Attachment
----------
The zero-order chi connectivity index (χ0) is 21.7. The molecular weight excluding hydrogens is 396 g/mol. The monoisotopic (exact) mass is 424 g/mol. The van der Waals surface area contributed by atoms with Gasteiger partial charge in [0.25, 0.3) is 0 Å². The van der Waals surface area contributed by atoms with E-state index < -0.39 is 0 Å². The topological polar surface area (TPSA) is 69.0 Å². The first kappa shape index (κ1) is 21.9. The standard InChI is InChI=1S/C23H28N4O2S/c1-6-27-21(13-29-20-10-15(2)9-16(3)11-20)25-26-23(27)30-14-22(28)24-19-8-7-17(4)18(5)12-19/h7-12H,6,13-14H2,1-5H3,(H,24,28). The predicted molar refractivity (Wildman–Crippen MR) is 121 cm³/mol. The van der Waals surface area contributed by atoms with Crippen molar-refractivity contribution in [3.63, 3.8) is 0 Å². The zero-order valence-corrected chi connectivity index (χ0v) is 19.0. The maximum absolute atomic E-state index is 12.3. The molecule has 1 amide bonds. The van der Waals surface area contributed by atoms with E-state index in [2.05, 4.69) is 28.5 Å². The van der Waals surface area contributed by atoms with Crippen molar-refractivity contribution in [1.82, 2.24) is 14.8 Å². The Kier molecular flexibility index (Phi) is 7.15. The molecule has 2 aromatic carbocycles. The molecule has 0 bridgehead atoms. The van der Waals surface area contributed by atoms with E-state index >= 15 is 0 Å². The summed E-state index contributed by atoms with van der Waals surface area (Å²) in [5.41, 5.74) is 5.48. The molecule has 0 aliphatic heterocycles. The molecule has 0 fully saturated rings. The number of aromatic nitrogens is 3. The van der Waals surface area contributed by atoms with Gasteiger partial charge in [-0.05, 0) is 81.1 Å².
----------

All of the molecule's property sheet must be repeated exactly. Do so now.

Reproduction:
The zero-order chi connectivity index (χ0) is 21.7. The molecular weight excluding hydrogens is 396 g/mol. The monoisotopic (exact) mass is 424 g/mol. The van der Waals surface area contributed by atoms with Gasteiger partial charge in [0.25, 0.3) is 0 Å². The van der Waals surface area contributed by atoms with E-state index < -0.39 is 0 Å². The topological polar surface area (TPSA) is 69.0 Å². The first kappa shape index (κ1) is 21.9. The standard InChI is InChI=1S/C23H28N4O2S/c1-6-27-21(13-29-20-10-15(2)9-16(3)11-20)25-26-23(27)30-14-22(28)24-19-8-7-17(4)18(5)12-19/h7-12H,6,13-14H2,1-5H3,(H,24,28). The predicted molar refractivity (Wildman–Crippen MR) is 121 cm³/mol. The van der Waals surface area contributed by atoms with Crippen molar-refractivity contribution in [3.63, 3.8) is 0 Å². The zero-order valence-corrected chi connectivity index (χ0v) is 19.0. The maximum absolute atomic E-state index is 12.3. The molecule has 1 amide bonds. The van der Waals surface area contributed by atoms with E-state index in [2.05, 4.69) is 28.5 Å². The van der Waals surface area contributed by atoms with Crippen molar-refractivity contribution in [1.82, 2.24) is 14.8 Å². The Kier molecular flexibility index (Phi) is 7.15. The molecule has 2 aromatic carbocycles. The molecule has 0 bridgehead atoms. The van der Waals surface area contributed by atoms with E-state index >= 15 is 0 Å². The summed E-state index contributed by atoms with van der Waals surface area (Å²) in [5.41, 5.74) is 5.48. The molecule has 0 aliphatic heterocycles. The molecule has 0 fully saturated rings. The number of aromatic nitrogens is 3. The van der Waals surface area contributed by atoms with Gasteiger partial charge in [-0.05, 0) is 81.1 Å².